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Minnesota Legislature

Open fields

Published (4/15/2010)
By Sue Hegarty
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Hunters who want to test their marksmanship on small game, waterfowl, deer and other Minnesota wildlife have access to more than 57,000 acres of public hunting grounds, but there are a few frustrations, say stakeholders.

Prime hunting areas for bagging small game such as prairie chickens, grouse and pheasants are mostly on private land in the southwest part of the state.

Neighboring states have programs that pay private landowners for public “walk-in” access.

Creating more public access in small game nesting areas is the goal of HF3722, which would establish a two-year pilot walk-in access program in Minnesota. Rep. Tom Hackbarth (R-Cedar) sponsors the bill, which was laid over April 12 for possible inclusion in the House Game, Fish and Forestry Division omnibus bill.

The House Environment and Natural Resources Finance Division held an information hearing April 13 on funding options. No action was taken.

The program comes with a $2 million fiscal note, but Hackbarth proposes leveraging an appropriation from the game and fish fund with a federal Open Fields grant. Authorized by Congress in 2008, Open Fields provides $50 million worth of competitive grants through 2013.

Revenue from the nearly 900,000 Minnesota hunting licenses sold each year is deposited into dedicated accounts in the game and fish fund. One funding option could include applying a surcharge to hunting license fees. Nonpartisan House Fiscal Analysis estimates that all hunters would need to pay an additional $2.33 to cover the full cost of the pilot program. However, that number would be higher if the surcharge was only levied against the 266,000 small game hunters. Obtaining an Open Fields grant would lower the costs.

The program could target public land already enrolled in existing easements, such as the federal Conservation Reserve Program, Wetlands Reserve Program or Reinvest in Minnesota. Private landowners who receive payments for these programs would be paid additionally for a walk-in hunting easement. Land enrolled in the pilot program would need to be a minimum of 40 contiguous acres and be available to the public during the small game season, September through February.

Stakeholders hope that 25,000 acres would be enrolled the first year and 50,000 the second year. It would take a minimum 5,000 acres to begin the walk-in program.

A study by the Department of Natural Resources found that other states pay private landowners between 45 cents and $8.52 per acre. Fees are determined in a variety of ways: a flat fee, negotiated rates or payment based on the number of hunting days. Minnesota is basing its proposed walk-in program on South Dakota, which pays landowners $1.74 per acre, according to the 2008 Access to Minnesota Outdoors study.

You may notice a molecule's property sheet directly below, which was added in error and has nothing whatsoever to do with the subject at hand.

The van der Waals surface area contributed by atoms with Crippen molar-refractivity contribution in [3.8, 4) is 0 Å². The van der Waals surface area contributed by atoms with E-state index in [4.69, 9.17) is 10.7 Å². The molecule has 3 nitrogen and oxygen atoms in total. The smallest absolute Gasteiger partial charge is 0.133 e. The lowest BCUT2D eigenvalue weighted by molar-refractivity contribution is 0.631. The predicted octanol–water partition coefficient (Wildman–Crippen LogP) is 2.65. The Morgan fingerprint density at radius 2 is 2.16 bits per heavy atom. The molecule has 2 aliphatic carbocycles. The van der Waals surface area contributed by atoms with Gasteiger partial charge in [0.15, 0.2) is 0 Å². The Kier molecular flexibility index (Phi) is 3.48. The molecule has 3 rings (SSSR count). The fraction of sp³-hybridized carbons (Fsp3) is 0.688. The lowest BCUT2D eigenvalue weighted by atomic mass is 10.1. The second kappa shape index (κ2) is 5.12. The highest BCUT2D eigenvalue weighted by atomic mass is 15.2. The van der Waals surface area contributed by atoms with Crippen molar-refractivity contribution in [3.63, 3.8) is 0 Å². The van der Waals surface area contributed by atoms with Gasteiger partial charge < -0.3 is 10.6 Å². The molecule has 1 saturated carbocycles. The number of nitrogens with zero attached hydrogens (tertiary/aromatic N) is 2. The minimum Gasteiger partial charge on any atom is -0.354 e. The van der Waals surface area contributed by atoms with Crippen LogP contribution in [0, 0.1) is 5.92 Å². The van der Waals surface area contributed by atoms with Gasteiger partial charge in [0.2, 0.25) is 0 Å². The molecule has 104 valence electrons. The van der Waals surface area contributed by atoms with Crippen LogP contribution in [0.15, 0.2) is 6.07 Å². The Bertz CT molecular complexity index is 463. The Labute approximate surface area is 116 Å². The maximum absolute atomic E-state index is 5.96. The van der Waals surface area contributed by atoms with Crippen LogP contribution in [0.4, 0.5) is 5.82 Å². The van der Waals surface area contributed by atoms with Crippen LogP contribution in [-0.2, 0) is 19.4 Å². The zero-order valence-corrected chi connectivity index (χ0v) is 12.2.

Eventually, Hackbarth hopes the program appropriations would come from the Outdoor Heritage Fund, but some legislators don’t believe that would be a legal use of the funds. Access to hunting is viewed as a secondary issue. Hackbarth, who was a sponsor of the constitutional amendment legislation to establish the fund, disagrees.

“Hunters and fisherman helped pass the amendment and they don’t get the benefit of it,” he said.

Besides funding issues, legislators must also address the landowner’s liability risk and concerns from adjacent landowners not enrolled in the program. Another concern is that half the agricultural land in the state is leased by absentee owners.

Proponents say with proper signage and enforcement, those details can be worked out. Besides meeting current demand for open hunting space, it’s important to introduce children to small game hunting as a retention method for hunting in the state. Although the number of hunting licenses sold has been stable, there is a fear that as the baby boomers age, those numbers will drop, along with revenues.

The Minnesota Deer Hunters Association supports the bill. Executive Director Mark Johnson said the No. 1 reason people say they stop hunting is because they feel they don’t have a place to go or because access is too far from home.

Tourism is another carrot that supporters can dangle. About 6,500 licensed small-game hunters are non-residents. The average hunter spends an estimated $1,100 annually to engage in the sport, Johnson said.

A companion, SF3297, sponsored by Sen. Satveer Chaudhary (DFL-Fridley), was recommended to pass for possible omnibus bill inclusion March 24 by the Senate Environment, Energy and Natural Resources Budget Division.

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